Santiago is going out fishing. He does this every day; however for the last eighty or so days, he hasn't caught anything. This has labeled him as unlucky; and the boy he usually takes with him isn't allowed to go out onto the sea anymore. Today, he lets the boy help him with the gaff, sail, ropes and bait before he watches him go with another fisherman. Santiago wishes he had the help as he's an old man and wants to catch a good fish to show he's not unlucky and it's not time to retire. So, today, he goes out further than the other boats - out where the water turns a darker hue and the land can barely be seen - before he casts his lines and waits.
Before long, one of his lines goes and a fight begins for Santiago; this is between him and a fish - a Marlin, the biggest he's ever seen - to see who will survive. But being such an old man, will he die before the Marlin tires out and he can take it into shore?
Hemmingway has written a brilliant book in fantastic detail about fishing for that one big fish - that whale so to say - which can make or break you. Santiago's struggle with his catch is ongoing; and you struggled along with him as you read this simply written book. The description in it is just gorgeous and I loved how the smallest thing was placed in just right and taken out just as delicately; as though it was a passing wind.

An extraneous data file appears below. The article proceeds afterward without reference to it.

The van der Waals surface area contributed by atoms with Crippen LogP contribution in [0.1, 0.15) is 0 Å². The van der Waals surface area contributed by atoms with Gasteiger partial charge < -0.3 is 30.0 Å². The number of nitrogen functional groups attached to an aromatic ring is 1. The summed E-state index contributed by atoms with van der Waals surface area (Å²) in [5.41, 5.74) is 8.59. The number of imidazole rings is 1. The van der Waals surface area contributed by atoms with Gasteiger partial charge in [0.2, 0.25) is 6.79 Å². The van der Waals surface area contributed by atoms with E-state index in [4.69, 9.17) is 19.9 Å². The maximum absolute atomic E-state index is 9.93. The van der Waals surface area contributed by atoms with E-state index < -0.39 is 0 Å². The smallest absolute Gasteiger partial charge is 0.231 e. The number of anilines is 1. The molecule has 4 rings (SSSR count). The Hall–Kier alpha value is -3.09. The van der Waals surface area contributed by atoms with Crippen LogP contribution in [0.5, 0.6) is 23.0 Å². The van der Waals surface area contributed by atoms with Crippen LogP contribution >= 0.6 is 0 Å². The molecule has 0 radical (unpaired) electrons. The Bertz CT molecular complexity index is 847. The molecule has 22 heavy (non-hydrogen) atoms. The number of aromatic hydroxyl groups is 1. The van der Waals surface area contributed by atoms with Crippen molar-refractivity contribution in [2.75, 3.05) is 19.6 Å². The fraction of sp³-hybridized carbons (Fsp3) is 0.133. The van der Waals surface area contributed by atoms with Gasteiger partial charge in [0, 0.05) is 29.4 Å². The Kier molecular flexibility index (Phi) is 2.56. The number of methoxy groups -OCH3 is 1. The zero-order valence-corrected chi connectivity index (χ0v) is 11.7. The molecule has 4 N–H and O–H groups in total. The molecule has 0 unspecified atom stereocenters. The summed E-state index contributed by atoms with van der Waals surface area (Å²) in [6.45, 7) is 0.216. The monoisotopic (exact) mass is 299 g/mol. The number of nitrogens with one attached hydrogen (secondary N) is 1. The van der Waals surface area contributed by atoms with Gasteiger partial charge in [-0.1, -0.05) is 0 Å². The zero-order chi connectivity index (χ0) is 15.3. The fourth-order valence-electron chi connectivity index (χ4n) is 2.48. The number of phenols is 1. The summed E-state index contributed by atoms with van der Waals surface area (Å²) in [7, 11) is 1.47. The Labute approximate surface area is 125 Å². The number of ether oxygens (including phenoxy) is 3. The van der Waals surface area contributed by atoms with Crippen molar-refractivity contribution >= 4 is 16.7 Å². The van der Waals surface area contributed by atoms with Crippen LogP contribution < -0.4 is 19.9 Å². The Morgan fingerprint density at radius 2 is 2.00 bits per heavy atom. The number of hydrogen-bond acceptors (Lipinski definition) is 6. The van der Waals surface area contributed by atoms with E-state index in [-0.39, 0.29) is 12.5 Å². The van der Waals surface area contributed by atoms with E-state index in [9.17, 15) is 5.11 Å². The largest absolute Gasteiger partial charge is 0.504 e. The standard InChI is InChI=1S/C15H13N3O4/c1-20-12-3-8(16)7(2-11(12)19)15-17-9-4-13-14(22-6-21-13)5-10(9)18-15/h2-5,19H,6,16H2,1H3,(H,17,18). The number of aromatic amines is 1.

I own a second edition of this book; and so it has the most beautiful illustrations every three pages by two different artists. In the front it stated that the publishers couldn't decide whose art was the best to put in, so they used both as the artwork depicted the storyline the best. I loved how beautifully etched the drawings were and found that they really did pull the story along well.
Ernest Hemingway was born on 21st July 1899 in Oak Park, a suburb of Chicago, Illinois. He was one of six children. His father, Dr Clarence Edmonds Hemingway was a fervent member of the First Congregational church, his mother, Grace Hall, sang in the church choir. At the age of 17 Hemingway published his first literary work.
He died aged 61, of self inflicted gun shot wounds. He was the greatest of writers. There is a lot more to know of Hemmingway on his official site; this little bit was just the summary from the site.